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Tuesday, December 6, 2022

Countering cognitive biases on experts’ objectivity in court

Kathryn A. LaFortune
Monitor on Psychology
Vol. 53 No. 6
Print version: page 47

Mental health professionals’ opinions can be extremely influential in legal proceedings. Yet, current research is inconclusive about the effects of various cognitive biases on experts’ objectivity when making forensic mental health judgments and which biases most influence these decisions, according to a 2022 study in Law and Human Behavior by psychologists Tess Neal, Pascal Lienert, Emily Denne, and Jay Singh (Vol. 46, No. 2, 2022). The study also pointed to the need for more research on which debiasing strategies effectively counter bias in forensic mental health decisions and whether there should be specific policies and procedures to address these unique aspects of forensic work in mental health.

In the study, researchers conducted a systematic review of the relevant literature in forensic mental health decision-making. “Bias” was not generally defined in most of the available studies reviewed in the context of researching forensic mental health judgments. Their study noted that only a few forms of bias have been explored as they pertain specifically to forensic mental health professionals’ opinions. Adversarial allegiance, confirmation bias, hindsight bias, and bias blind spot have not been rigorously studied for potential negative effects on forensic mental health expert opinions across different contexts.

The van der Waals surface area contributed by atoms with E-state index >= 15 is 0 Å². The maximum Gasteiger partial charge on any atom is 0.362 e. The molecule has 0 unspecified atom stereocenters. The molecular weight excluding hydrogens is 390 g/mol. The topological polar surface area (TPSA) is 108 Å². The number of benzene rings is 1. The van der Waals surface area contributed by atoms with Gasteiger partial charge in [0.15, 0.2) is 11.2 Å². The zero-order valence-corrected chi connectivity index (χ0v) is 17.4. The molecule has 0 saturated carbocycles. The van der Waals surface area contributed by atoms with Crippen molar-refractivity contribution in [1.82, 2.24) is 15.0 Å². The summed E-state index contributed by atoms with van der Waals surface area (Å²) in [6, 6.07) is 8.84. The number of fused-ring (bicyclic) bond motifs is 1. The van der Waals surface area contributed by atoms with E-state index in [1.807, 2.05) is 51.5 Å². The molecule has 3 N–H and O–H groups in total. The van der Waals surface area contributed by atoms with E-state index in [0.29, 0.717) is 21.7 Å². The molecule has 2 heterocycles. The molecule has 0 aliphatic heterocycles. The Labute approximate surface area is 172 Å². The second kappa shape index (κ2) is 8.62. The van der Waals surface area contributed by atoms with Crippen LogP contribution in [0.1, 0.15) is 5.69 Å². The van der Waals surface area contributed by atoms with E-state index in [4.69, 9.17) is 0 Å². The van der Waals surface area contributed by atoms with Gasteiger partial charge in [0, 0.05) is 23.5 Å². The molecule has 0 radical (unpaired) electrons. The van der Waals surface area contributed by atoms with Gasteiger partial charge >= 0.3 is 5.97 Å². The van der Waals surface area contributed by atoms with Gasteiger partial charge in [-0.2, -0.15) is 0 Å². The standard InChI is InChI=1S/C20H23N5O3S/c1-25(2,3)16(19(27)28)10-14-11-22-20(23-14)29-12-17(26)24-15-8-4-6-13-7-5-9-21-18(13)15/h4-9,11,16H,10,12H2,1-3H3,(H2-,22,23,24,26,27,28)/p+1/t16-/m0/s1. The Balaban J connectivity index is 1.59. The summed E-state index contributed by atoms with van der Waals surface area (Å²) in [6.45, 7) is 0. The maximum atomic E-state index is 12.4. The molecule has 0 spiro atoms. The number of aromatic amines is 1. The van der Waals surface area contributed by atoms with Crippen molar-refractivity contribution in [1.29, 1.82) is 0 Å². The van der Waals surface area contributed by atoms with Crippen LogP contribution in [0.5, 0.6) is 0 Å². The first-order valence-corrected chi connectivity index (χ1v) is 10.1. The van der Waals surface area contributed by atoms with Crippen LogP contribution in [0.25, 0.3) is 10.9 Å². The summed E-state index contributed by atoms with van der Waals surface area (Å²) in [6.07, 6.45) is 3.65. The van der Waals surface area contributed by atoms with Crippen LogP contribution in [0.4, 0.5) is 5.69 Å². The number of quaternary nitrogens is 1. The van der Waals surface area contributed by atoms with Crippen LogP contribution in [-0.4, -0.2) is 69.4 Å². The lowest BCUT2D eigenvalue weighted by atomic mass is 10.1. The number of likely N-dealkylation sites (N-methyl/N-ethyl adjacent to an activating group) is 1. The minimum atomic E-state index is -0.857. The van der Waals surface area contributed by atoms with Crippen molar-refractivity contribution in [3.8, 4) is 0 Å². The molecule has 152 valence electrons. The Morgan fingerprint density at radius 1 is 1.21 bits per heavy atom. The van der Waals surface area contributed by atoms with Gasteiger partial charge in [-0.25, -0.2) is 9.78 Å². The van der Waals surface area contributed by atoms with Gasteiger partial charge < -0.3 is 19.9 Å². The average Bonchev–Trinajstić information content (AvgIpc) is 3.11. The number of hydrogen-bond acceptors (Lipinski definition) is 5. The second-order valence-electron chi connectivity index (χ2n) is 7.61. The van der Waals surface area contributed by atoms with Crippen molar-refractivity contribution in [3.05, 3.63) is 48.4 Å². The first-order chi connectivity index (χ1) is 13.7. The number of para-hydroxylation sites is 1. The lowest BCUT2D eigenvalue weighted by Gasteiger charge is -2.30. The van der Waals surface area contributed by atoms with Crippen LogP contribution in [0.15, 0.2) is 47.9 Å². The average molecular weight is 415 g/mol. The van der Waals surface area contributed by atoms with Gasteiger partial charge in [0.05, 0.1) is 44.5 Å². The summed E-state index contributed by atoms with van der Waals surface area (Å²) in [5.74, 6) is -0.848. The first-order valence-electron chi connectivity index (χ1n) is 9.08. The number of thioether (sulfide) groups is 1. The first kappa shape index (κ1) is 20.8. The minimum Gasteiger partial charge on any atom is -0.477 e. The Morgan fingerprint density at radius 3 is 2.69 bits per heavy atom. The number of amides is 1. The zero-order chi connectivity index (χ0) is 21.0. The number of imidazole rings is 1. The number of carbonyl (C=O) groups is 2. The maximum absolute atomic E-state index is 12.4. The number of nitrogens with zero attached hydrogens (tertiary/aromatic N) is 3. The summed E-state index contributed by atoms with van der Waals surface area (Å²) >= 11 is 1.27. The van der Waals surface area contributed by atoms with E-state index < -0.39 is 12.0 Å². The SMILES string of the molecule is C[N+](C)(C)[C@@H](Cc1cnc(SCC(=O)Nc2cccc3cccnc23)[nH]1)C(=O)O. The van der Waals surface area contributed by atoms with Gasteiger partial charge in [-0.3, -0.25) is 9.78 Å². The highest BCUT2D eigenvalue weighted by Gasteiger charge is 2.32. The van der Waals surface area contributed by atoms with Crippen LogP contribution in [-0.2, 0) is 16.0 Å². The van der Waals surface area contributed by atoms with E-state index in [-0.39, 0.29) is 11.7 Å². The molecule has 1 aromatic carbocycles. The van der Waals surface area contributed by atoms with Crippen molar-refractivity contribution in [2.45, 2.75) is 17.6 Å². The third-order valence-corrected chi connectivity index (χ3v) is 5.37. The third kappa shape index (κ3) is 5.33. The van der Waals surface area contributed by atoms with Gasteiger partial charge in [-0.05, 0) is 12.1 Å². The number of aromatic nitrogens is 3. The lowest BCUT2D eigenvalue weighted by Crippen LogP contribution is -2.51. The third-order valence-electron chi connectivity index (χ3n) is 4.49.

The importance of addressing these concerns is heightened when considering APA’s Ethics Code provisions that require psychologists to decline a professional role if bias may diminish their objectivity (See, Ethical Principles of Psychologists and Code of Conduct, Section 3.06). Similarly, the Specialty Guidelines for Forensic Psychologists advises forensic practitioners to decline participation in cases when potential biases may impact their impartiality or to take steps to correct or limit the effects of the bias (Section 2.07). That said, unlike in other professions where tasks are often repetitive, decision-making in the field of forensic psychology is impacted by the unique nature of the various referrals that forensic psychologists receive, making it even more difficult to expect them to consider and correct how their culture, attitudes, values, beliefs, and biases might affect their work. They engage in greater subjectivity in selecting assessment tools from a large array of available tests, none of which are uniformly adopted in cases, in part because of the wide range of questions experts often must answer to assist the court and the current lack of standardized methods. Neither do experts typically receive immediate feedback on their opinions. This study also noted that the only debiasing strategy shown to be effective for forensic psychologists was to “consider the opposite,” in which experts ask themselves why their opinions might be wrong and what alternatives they may have considered.